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Emotional speech at Hakaru Anzac ceremony



Warmed by autumn sunshine, a solemn 200-strong crowd gathered in united respect at the Hakaru RSA Anzac Day ceremony on April 25, thoughts poised in reflection – from the first trill of the bagpipes to the final note of the haunting ‘Last Post’ – on the lives, suffering and loss of those who gave their all in wartimes and conflicts.

Hakaru RSA patron, Neville Andrew, led the ceremony, which included wreath laying from representatives of the Royal NZ Navy and Airforce, 16th Field Regiment, Merchant Navy, Malaysian and Vietnam veterans, NZ Cadets, Mangawhai Volunteer Fire Brigade, Mangawhai and Kaiwaka Order of St John and Cadets, Mangawhai Beach School, Otamatea High School, Mangawhai Zonta, Kaipara District Council as well as Hakaru RSA.

In an emotional speech, special guest Royal NZ Navy chief of the LCT Craig Warner, acknowledged the crowd and spoke about the importance of memorials, which ‘are a powerful symbol of the sacred obligation New Zealanders had on those who gave their lives for our country’ as well as the grief and despair of war:


“The heavy casualties at Gallipoli came as a particular shock because New Zealand had no previous experience of the huge toll that artillery, machine guns and other weapons of industrial warfare could inflict. Each generation of New Zealanders has its own struggles and crosses to bear but those who fought in the First World War had more than their fair share of misfortune.

“A world war, an influenza pandemic, an economic depression of unparalleled scope and then an even more terrible global conflict. The First World War was widely seen as the war to end war, but as we all know, it was not, and our world is still ravaged, in the Ukraine and elsewhere, by war.

“Today let us all think about the continuing need to stand up to those who believe ‘might is right’ and who have no regard for human rights or international law. We should also consider what we can all do in in the ongoing struggle for a better, peaceful world.

“It is now more than a century since the end of the First World War and nearly 80 years since the end of the Second World War. The sacrifices made by New Zealanders in those conflicts and more recent wars, however, do not diminish with the passing of time.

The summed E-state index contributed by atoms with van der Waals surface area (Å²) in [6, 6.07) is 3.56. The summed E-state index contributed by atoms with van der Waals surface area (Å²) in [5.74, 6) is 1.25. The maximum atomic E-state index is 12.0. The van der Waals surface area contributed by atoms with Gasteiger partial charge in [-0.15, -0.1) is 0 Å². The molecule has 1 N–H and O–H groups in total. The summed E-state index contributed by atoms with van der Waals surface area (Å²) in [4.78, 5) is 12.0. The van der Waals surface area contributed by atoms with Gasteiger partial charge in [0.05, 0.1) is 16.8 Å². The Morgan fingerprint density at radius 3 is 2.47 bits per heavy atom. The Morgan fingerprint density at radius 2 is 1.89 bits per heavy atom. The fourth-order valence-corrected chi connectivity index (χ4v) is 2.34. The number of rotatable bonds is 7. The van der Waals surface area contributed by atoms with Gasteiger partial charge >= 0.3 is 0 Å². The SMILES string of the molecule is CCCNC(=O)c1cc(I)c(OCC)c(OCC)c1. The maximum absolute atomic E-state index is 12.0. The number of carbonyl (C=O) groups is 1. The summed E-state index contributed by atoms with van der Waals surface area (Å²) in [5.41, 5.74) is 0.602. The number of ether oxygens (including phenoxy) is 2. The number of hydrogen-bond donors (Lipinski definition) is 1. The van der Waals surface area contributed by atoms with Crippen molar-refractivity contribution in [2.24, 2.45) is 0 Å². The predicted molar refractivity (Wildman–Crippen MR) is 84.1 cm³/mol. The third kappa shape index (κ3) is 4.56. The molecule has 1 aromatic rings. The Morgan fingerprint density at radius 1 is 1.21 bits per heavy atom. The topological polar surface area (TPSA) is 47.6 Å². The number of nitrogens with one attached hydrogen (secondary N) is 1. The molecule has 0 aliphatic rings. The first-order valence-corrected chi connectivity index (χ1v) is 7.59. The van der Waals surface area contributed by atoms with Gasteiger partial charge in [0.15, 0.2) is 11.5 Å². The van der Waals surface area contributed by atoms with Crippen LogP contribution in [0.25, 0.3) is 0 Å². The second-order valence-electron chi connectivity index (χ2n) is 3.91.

“For thousands of years, human beings have recognised that there are two kinds of death; the first is physical, and the second when your name is spoken for the last time. We who are gathered here should do all we can to ensure that the names of those who made the ultimate sacrifice for New Zealand are not forgotten and do not go unspoken.

“Our service today is a powerful demonstration of New Zealanders' continued commitment to honouring what those men and women did for New Zealand. When you look at the names that have fallen on our war memorials and elsewhere, think about what these men and women and their comrades, who were lucky enough to survive, endured. Think about

the pain they suffered, the lives cut short, the dreams unfulfilled and the grief felt by those left behind.”


Warner concluded with words inscribed at Thames High School War Memorial where 27 old boys died in the First World War – ‘Remembering the dead, let the living be humble.’



1. For the 107th year, kiwis around the country gathered to remember the bravery and sacrifice of servicemen and women who dedicated their lives to their country in war.

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2. Pipers lead the falling in of veterans, serving personnel and reps from various community groups including two schools who lined up to pay their respects.


3. Veteran Merv Lee served in the Korean War and has never missed an Anzac Day service.


4. Hakaru RSA women’s section vice president June Wilson (left) and president Ann Dowson lay a wreath.


5. Zonta Mangawhai members make the walk of honour to lay their wreath.


6. Mangawhai Beach School students in a moment of reverence.


7. Hakaru RSA patron Neville Andrew and special guest Royal NZ Navy, chief of the LCT Craig Warner.


8. A flyover in honour of the day thanks to the Royal NZ Navy and Airforce.


9. Falling out by flagbearers is a serious undertaking on the day by Mangawhai St John and Mangawhai Cadets.

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